In 2016 Werner Baumann was appointed CEO of Bayer Aktiengesellschaft (ETR:BAYN). This analysis aims first to contrast CEO compensation with other large companies. Next, we’ll consider growth that the business demonstrates. Third, we’ll reflect on the total return to shareholders over three years, as a second measure of business performance. This method should give us information to assess how appropriately the company pays the CEO.
How Does Werner Baumann’s Compensation Compare With Similar Sized Companies?
At the time of writing, our data says that Bayer Aktiengesellschaft has a market cap of €72b, and reported total annual CEO compensation of €6.4m for the year to December 2018. While we always look at total compensation first, we note that the salary component is less, at €1.5m. We further remind readers that the CEO may face performance requirements to receive the non-salary part of the total compensation. We looked at a group of companies with market capitalizations over €7.2b and the median CEO total compensation was €4.0m. There aren’t very many mega-cap companies, so we had to take a wide range to get a meaningful comparison figure.
As you can see, Werner Baumann is paid more than the median CEO pay at large companies, in the same market. However, this does not necessarily mean Bayer Aktiengesellschaft is paying too much. We can get a better idea of how generous the pay is by looking at the performance of the underlying business.
You can see, below, how CEO compensation at Bayer has changed over time.
Is Bayer Aktiengesellschaft Growing?
Bayer Aktiengesellschaft has reduced its earnings per share by an average of 46% a year, over the last three years (measured with a line of best fit). It achieved revenue growth of 31% over the last year.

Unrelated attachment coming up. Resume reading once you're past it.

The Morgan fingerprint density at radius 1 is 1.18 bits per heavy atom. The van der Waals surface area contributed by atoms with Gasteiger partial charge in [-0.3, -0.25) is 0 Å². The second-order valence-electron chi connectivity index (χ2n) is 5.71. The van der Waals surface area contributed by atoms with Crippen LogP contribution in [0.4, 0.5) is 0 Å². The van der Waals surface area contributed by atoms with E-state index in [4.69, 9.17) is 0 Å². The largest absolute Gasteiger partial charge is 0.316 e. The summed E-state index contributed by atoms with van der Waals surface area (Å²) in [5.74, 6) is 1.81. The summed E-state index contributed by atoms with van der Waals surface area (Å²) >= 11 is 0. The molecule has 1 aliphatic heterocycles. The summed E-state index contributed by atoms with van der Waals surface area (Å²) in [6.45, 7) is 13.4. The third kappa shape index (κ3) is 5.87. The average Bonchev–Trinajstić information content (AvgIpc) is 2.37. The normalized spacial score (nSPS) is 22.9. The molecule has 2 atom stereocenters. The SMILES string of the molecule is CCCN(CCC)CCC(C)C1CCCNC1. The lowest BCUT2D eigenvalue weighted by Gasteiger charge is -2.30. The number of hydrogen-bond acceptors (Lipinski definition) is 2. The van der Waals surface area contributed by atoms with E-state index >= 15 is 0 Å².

Investors should note that, over three years, earnings per share are down. But in contrast the revenue growth is strong, suggesting future potential for earnings growth. These two metric are moving in different directions, so while it’s hard to be confident judging performance, we think the stock is worth watching. Shareholders might be interested in this free visualization of analyst forecasts.
Has Bayer Aktiengesellschaft Been A Good Investment?
Given the total loss of 20% over three years, many shareholders in Bayer Aktiengesellschaft are probably rather dissatisfied, to say the least. It therefore might be upsetting for shareholders if the CEO were paid generously.
We examined the amount Bayer Aktiengesellschaft pays its CEO, and compared it to the amount paid by other large companies. Our data suggests that it pays above the median CEO pay within that group.
The growth in the business has been uninspiring, but the shareholder returns have arguably been worse, over the last three years. Shareholders may wish to consider further research. Although we don’t think the CEO pay is too high, it is probably more on the generous side of things. If you think CEO compensation levels are interesting you will probably really like this free visualization of insider trading at Bayer.
Important note: Bayer may not be the best stock to buy. You might find something better in this list of interesting companies with high ROE and low debt.
If you spot an error that warrants correction, please contact the editor at email@example.com. This article by Simply Wall St is general in nature. It does not constitute a recommendation to buy or sell any stock, and does not take account of your objectives, or your financial situation. Simply Wall St has no position in the stocks mentioned.
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